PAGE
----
Introduction to Assessment Measurement and Evaluation
April 19, 2011
Smyth, Soublis Theoni (February 2008). Who Is No Child Left Behind Leaving Behind. Clearing House, Vol. 81, Issue 3, 133-137
Now ten years since the election of former President Bush, our nation is questioning the effects of the No Child Left Behind Act. In this article the authors provide the rundown on the brief history of educational testing, the debate of teaching the test and the side effects of testing; especially on minorities.
Every four years around election time, presidential hopefuls declare how they plan to cure the world of its poor health. Rumor has it that, these candidates can lower taxes, produce world peace, clear our streets of crime and practically educate every child in America in four short years. One particular candidate stated that he would build up the most significant education plan in our nation’s history. He guaranteed every child in America would read on grade level and that every teacher would be highly qualified to teach our students. This plan sounded laudable, therefore we elected Bush as our president in 2001. Educators have since then discovered that the plan is flawed, leaving more students, teachers and schools behind than before.
Standardized testing began during World War I when the U.S. Army military officials started testing recruits for suitable positions. The assessment sorted recruits based on intellect, ability and potential. Now since NCLB, these tests are used to decide student promotion and placement, teacher salary, school accreditation, district funding and graduation opportunity. Politicians and state departments of education construct criterion-referenced exams to measure student performance and ability.
This excessive testing is forcing instruction to change from exploratory learning, to teaching the test through drill and kill. Teaching the test is reducing the chance for teachers to implant in our students higher-order thinking skills and is highly inappropriate conduct.
The debate surrounding the side effects of standardized testing is appropriately focused on teachers and students. Negative side effects are linked to teacher decision making, instruction and student learning. The truth is that the tests have turned into the objective of classroom instruction instead of the measure of teaching and learning. Another side effect of testing is testing anxiety; it is concluded that elementary students were anxious and angry about the length of tests, extended testing periods and not being able to talk for long amounts of time. When students are drilled everyday about testing procedures and consequences; the fear of failure takes over and student anxiety increases.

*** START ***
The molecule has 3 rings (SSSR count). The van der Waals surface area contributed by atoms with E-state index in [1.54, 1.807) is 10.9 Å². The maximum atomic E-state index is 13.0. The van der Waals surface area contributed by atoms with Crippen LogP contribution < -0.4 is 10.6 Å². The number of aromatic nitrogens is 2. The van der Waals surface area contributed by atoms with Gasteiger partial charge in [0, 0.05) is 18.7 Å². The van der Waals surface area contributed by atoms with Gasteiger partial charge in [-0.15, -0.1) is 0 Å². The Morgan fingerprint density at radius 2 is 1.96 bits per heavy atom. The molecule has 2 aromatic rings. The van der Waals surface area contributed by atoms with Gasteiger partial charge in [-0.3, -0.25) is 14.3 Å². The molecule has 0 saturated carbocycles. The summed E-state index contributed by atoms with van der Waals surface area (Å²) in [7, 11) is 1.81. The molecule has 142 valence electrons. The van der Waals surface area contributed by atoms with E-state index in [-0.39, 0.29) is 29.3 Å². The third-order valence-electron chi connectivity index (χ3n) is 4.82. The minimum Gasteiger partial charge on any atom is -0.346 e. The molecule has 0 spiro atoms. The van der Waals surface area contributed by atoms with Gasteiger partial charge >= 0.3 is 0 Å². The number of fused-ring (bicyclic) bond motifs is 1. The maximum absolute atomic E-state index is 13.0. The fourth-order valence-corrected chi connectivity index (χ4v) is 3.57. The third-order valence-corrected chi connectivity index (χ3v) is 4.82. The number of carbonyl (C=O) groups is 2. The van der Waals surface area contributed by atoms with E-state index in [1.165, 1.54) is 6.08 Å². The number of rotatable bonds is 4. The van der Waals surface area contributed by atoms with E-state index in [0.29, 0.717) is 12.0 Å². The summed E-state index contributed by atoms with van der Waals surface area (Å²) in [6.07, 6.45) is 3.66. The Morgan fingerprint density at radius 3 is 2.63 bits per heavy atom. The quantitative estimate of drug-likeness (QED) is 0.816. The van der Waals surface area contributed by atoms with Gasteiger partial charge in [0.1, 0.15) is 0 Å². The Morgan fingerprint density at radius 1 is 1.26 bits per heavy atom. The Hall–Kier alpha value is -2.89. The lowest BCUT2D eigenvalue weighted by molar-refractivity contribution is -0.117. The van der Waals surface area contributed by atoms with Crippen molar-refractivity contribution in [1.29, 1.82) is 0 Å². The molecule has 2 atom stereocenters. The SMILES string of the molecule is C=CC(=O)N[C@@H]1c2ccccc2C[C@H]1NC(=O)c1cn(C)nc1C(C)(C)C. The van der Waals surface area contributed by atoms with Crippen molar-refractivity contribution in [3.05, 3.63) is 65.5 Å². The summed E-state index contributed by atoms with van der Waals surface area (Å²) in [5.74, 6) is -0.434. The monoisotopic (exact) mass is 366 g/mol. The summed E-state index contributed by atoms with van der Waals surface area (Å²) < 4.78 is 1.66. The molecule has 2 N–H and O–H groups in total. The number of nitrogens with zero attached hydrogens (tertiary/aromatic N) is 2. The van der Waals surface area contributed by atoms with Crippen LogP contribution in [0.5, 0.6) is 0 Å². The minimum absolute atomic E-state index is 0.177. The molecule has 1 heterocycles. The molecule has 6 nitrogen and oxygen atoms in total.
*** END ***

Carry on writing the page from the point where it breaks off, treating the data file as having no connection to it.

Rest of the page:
The argument against the side effects of testing goes beyond student and teacher anxiety. Freeman (2005) argues that a “colorblind racism” ensues under the NCLB mandate, which disregards the realities of racial disparities. When test stakes rise, people seek professional resources. Of course wealthy families, schools and districts can afford these tutorials. Lower-performing schools cannot afford to offer these high-priced resources for testing. NCLB is leaving minority and economically disadvantaged students behind. Students from low socioeconomic backgrounds and minorities are not receiving equal educational opportunities. I agree with the authors because I myself have attended schools in different states and have witnessed the difference between preparation and resources. Money is the driving force behind the testing industry and these tests are simply the platform for many political campaigns. I believe that as long as these tests are more important than our students; the only thing they will ever learn is how to bubble in the circle on a test sheet.